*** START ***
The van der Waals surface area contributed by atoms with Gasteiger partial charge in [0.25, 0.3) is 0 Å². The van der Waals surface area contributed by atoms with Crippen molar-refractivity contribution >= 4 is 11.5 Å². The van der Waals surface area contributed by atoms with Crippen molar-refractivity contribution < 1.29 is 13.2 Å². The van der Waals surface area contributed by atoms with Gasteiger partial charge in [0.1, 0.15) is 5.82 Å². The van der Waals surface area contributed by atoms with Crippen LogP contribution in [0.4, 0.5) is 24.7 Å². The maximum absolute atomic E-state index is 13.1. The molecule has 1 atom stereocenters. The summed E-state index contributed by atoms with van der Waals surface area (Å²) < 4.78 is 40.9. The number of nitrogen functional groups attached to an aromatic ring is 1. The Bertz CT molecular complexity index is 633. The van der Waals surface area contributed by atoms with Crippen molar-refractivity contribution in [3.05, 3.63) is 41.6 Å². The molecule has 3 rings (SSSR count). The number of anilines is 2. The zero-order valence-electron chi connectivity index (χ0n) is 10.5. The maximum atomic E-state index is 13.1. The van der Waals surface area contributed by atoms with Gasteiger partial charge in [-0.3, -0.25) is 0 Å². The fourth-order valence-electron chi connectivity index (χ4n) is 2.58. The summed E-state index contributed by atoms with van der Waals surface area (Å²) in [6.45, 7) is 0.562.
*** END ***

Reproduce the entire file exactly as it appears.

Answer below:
The van der Waals surface area contributed by atoms with Gasteiger partial charge in [0.25, 0.3) is 0 Å². The van der Waals surface area contributed by atoms with Crippen molar-refractivity contribution >= 4 is 11.5 Å². The van der Waals surface area contributed by atoms with Crippen molar-refractivity contribution < 1.29 is 13.2 Å². The van der Waals surface area contributed by atoms with Gasteiger partial charge in [0.1, 0.15) is 5.82 Å². The van der Waals surface area contributed by atoms with Crippen LogP contribution in [0.4, 0.5) is 24.7 Å². The maximum absolute atomic E-state index is 13.1. The molecule has 1 atom stereocenters. The summed E-state index contributed by atoms with van der Waals surface area (Å²) < 4.78 is 40.9. The number of nitrogen functional groups attached to an aromatic ring is 1. The Bertz CT molecular complexity index is 633. The van der Waals surface area contributed by atoms with Crippen molar-refractivity contribution in [3.05, 3.63) is 41.6 Å². The molecule has 3 rings (SSSR count). The number of anilines is 2. The zero-order valence-electron chi connectivity index (χ0n) is 10.5. The maximum atomic E-state index is 13.1. The van der Waals surface area contributed by atoms with Gasteiger partial charge in [-0.3, -0.25) is 0 Å². The fourth-order valence-electron chi connectivity index (χ4n) is 2.58. The summed E-state index contributed by atoms with van der Waals surface area (Å²) in [6.45, 7) is 0.562.